For example, if you do a lot of cooking in a slow cooker / Crock Pot and an Instant Pot, then you probably don't need to get a particularly large pot. You might only need to get a smaller fry pan, and a smaller stock pot.
And you should also make sure you watch what some of the appliances are made of. For example, if you invest in a steamer, that digital pressure cooker, or a crock pot, make sure you check out what kind of coating the parts that touch your food are made out of. We often use a stainless steel inner pot in our Instant Pot, which is probably quite safe.
What cookware should you avoid?
There are several types of cookware that have problems with toxicity, and there is a wealth of information available on this topic.
In a nutshell: One of the things you probably want to avoid is teflon, or other products using a chemical in the PFC class of chemicals. Teflon has historically used a manmade chemical called PFOA (Perfluorooctanoic acid) during the manufacturing process, which is known to be a carcinogen and may lead to other developmental and health outcomes (such as "teflon flu" and dead birds). Since 2015, this chemical has been reduced during manufacturing, but has led to the rise in similar chemicals within the same class as PFOA that may be found in other non-stick products.
Some of the PFC classed chemicals are in newer products, and there has been less study of their possible affects on health. Until we know more, it may be wise to avoid these products as well. This means avoiding cookware or other products with "PTFE" or "fluoro" coatings. This also means avoiding certain kinds of outerwear, and food product packaging.
Problems were said to exist if you overheat these non-stick cookware products, as it releases harmful fumes; however, it was also discovered that harmful fumes were released well before overheating. And are even fatal to birds. Therefore, products using these non-stick coatings are probably best to avoid.
Aluminum cookware should also be avoided (and should also be avoided for storing, wrapping, or cooking food). Aluminum is known to accumulate in the body, and cause a number of problems. For example, more recently it has been linked to diseases such as Alzheimer’s. Therefore, you may want to avoid aluminum for cooking and storing food whenever possible. There are some similar concerns with copper cookware leaching potentially toxic contaminants that bioaccumulate, so you may want to research either kind of material if you have this in your cupboard and plan to use it.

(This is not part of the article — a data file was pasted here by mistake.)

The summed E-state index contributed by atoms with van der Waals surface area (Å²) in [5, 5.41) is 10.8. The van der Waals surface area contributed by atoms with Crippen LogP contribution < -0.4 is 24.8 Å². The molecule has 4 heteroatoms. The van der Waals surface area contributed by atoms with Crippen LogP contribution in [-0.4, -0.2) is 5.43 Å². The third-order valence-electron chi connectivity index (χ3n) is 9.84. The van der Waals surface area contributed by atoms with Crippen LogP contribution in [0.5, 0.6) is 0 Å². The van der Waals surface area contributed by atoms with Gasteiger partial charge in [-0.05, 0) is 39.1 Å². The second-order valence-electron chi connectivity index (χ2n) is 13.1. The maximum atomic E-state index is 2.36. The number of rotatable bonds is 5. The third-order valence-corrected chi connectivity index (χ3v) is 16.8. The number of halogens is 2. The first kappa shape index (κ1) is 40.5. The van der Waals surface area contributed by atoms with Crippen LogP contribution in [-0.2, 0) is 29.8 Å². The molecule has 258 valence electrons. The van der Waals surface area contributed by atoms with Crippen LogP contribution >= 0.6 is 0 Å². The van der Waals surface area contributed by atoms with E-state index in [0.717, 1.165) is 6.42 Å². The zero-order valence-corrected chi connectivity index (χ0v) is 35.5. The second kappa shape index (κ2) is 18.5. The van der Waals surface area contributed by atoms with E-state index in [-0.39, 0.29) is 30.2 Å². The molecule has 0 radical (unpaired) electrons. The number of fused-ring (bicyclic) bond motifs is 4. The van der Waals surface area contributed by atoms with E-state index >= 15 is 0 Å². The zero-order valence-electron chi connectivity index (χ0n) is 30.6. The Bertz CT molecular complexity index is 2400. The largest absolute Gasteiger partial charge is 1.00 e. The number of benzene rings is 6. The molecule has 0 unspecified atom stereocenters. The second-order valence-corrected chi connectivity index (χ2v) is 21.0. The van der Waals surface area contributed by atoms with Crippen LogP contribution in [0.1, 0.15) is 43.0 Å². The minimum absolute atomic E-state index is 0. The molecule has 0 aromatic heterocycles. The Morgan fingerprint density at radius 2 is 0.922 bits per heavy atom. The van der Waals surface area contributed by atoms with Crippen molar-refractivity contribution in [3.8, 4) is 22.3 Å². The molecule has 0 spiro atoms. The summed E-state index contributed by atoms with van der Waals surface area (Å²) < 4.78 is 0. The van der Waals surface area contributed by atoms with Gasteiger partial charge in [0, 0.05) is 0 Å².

Lastly, "Recycled" or green cookware is troublesome, as it may contain a variety of metals you don't know about (as they are sometimes all combined into one product). It may be best to avoid these products due to potential contaminants that leech into your food when heated up.
Do you have other types of cookware that you are avoiding? Let us know in the comments, and if you can, let us know why!
Baking stuff instead
If something is prone to sticking, and doesn't work well with water or broth in the bottom of a pan, we will often bake it instead often with a silicone based pan liner (or parchment if silicone is not suitable) in a glass pan.
Tips for finding a deal
If you know of a reputable brand, also watch for what might turn up in a thrift store. I found a reputable brand ceramic 12 inch fry pan in the thrift store, like-new condition, for under $10CDN. So keep an eagle eye out at your local used stores.
Also watch online marketplaces, such as Craigslist, Facebook Marketplace, Kijiji, and so on. You can search from the comfort of home, and possibly find a good deal.
Getting rid of your old cookware
Are you upgrading your pans to something safer? Or have scratched up pans to get rid of? Call your local recycling depot to learn about your options. You may be able to bring your old cookware to the recycle depot, or they may have suggestions of a scrap metal yard that salvages the products you have that you could take your cookware to.